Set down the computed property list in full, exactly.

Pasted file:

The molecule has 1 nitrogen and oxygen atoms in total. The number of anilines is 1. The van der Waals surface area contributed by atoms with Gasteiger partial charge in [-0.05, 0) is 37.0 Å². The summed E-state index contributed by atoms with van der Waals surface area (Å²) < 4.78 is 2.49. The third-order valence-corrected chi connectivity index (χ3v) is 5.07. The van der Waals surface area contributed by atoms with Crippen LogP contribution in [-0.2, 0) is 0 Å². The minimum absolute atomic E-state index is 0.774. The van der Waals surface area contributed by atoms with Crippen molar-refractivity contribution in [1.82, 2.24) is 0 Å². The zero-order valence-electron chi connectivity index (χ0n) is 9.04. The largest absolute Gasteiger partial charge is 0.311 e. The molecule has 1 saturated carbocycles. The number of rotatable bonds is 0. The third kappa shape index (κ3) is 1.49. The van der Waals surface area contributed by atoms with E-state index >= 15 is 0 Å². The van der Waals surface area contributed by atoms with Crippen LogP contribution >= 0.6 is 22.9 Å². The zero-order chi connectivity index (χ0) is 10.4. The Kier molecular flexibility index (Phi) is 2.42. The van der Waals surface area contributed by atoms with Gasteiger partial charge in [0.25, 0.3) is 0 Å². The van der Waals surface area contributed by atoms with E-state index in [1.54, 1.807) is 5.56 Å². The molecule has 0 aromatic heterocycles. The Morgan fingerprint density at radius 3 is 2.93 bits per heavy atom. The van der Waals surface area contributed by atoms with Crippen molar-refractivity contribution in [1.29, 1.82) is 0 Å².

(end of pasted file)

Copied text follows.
The molecule has 1 nitrogen and oxygen atoms in total. The number of anilines is 1. The van der Waals surface area contributed by atoms with Gasteiger partial charge in [-0.05, 0) is 37.0 Å². The summed E-state index contributed by atoms with van der Waals surface area (Å²) < 4.78 is 2.49. The third-order valence-corrected chi connectivity index (χ3v) is 5.07. The van der Waals surface area contributed by atoms with Crippen LogP contribution in [-0.2, 0) is 0 Å². The minimum absolute atomic E-state index is 0.774. The van der Waals surface area contributed by atoms with Crippen molar-refractivity contribution in [1.82, 2.24) is 0 Å². The zero-order valence-electron chi connectivity index (χ0n) is 9.04. The largest absolute Gasteiger partial charge is 0.311 e. The molecule has 1 saturated carbocycles. The number of rotatable bonds is 0. The third kappa shape index (κ3) is 1.49. The van der Waals surface area contributed by atoms with E-state index >= 15 is 0 Å². The van der Waals surface area contributed by atoms with Crippen LogP contribution >= 0.6 is 22.9 Å². The zero-order chi connectivity index (χ0) is 10.4. The Kier molecular flexibility index (Phi) is 2.42. The van der Waals surface area contributed by atoms with Gasteiger partial charge in [0.25, 0.3) is 0 Å². The van der Waals surface area contributed by atoms with E-state index in [1.54, 1.807) is 5.56 Å². The molecule has 0 aromatic heterocycles. The Morgan fingerprint density at radius 3 is 2.93 bits per heavy atom. The van der Waals surface area contributed by atoms with Crippen molar-refractivity contribution in [1.29, 1.82) is 0 Å².